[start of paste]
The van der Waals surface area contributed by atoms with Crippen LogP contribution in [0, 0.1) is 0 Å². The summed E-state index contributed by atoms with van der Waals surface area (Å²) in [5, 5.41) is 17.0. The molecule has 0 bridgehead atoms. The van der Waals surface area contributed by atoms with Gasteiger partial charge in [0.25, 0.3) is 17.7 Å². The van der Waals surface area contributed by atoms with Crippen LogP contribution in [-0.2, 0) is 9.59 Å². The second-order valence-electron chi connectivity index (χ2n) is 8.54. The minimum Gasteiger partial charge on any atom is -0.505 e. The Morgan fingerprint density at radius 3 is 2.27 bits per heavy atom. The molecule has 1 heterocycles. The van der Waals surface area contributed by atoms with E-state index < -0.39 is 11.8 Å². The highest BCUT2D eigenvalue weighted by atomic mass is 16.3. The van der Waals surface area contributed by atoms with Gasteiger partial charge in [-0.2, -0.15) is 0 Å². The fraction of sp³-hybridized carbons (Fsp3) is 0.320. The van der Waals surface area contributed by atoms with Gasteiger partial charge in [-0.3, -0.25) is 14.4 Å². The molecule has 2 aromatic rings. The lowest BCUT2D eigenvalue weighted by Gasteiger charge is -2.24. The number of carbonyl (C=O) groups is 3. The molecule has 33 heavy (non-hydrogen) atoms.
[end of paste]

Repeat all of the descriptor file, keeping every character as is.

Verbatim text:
The van der Waals surface area contributed by atoms with Crippen LogP contribution in [0, 0.1) is 0 Å². The summed E-state index contributed by atoms with van der Waals surface area (Å²) in [5, 5.41) is 17.0. The molecule has 0 bridgehead atoms. The van der Waals surface area contributed by atoms with Gasteiger partial charge in [0.25, 0.3) is 17.7 Å². The van der Waals surface area contributed by atoms with Crippen LogP contribution in [-0.2, 0) is 9.59 Å². The second-order valence-electron chi connectivity index (χ2n) is 8.54. The minimum Gasteiger partial charge on any atom is -0.505 e. The Morgan fingerprint density at radius 3 is 2.27 bits per heavy atom. The molecule has 1 heterocycles. The van der Waals surface area contributed by atoms with E-state index < -0.39 is 11.8 Å². The highest BCUT2D eigenvalue weighted by atomic mass is 16.3. The van der Waals surface area contributed by atoms with Gasteiger partial charge in [-0.2, -0.15) is 0 Å². The fraction of sp³-hybridized carbons (Fsp3) is 0.320. The van der Waals surface area contributed by atoms with Gasteiger partial charge in [-0.3, -0.25) is 14.4 Å². The molecule has 2 aromatic rings. The lowest BCUT2D eigenvalue weighted by Gasteiger charge is -2.24. The number of carbonyl (C=O) groups is 3. The molecule has 33 heavy (non-hydrogen) atoms.